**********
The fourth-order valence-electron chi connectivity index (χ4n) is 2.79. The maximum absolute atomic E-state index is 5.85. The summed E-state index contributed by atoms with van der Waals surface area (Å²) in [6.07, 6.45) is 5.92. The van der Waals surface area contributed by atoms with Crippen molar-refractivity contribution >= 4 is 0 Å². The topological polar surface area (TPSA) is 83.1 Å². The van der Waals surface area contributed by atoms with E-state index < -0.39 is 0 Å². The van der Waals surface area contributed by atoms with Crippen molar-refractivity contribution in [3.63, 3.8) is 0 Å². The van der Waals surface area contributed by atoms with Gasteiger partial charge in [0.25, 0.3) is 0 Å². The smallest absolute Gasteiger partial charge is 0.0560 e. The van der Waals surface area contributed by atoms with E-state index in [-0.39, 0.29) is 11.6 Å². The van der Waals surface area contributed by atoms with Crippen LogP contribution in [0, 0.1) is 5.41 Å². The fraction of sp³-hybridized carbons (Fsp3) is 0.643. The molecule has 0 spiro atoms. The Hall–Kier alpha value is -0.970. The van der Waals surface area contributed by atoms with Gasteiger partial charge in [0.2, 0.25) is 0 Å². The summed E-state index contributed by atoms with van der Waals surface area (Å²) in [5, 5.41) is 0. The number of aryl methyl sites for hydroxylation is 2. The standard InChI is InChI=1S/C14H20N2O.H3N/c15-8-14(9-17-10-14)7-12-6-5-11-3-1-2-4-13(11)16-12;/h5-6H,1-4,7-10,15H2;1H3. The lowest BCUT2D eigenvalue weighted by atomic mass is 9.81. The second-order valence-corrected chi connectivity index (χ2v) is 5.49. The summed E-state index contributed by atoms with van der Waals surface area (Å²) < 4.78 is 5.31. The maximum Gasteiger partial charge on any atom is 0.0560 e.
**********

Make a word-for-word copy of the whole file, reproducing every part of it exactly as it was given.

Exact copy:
The fourth-order valence-electron chi connectivity index (χ4n) is 2.79. The maximum absolute atomic E-state index is 5.85. The summed E-state index contributed by atoms with van der Waals surface area (Å²) in [6.07, 6.45) is 5.92. The van der Waals surface area contributed by atoms with Crippen molar-refractivity contribution >= 4 is 0 Å². The topological polar surface area (TPSA) is 83.1 Å². The van der Waals surface area contributed by atoms with E-state index < -0.39 is 0 Å². The van der Waals surface area contributed by atoms with Crippen molar-refractivity contribution in [3.63, 3.8) is 0 Å². The van der Waals surface area contributed by atoms with Gasteiger partial charge in [0.25, 0.3) is 0 Å². The smallest absolute Gasteiger partial charge is 0.0560 e. The van der Waals surface area contributed by atoms with E-state index in [-0.39, 0.29) is 11.6 Å². The van der Waals surface area contributed by atoms with Crippen LogP contribution in [0, 0.1) is 5.41 Å². The fraction of sp³-hybridized carbons (Fsp3) is 0.643. The molecule has 0 spiro atoms. The Hall–Kier alpha value is -0.970. The van der Waals surface area contributed by atoms with Gasteiger partial charge in [0.2, 0.25) is 0 Å². The summed E-state index contributed by atoms with van der Waals surface area (Å²) in [5, 5.41) is 0. The number of aryl methyl sites for hydroxylation is 2. The standard InChI is InChI=1S/C14H20N2O.H3N/c15-8-14(9-17-10-14)7-12-6-5-11-3-1-2-4-13(11)16-12;/h5-6H,1-4,7-10,15H2;1H3. The lowest BCUT2D eigenvalue weighted by atomic mass is 9.81. The second-order valence-corrected chi connectivity index (χ2v) is 5.49. The summed E-state index contributed by atoms with van der Waals surface area (Å²) < 4.78 is 5.31. The maximum Gasteiger partial charge on any atom is 0.0560 e.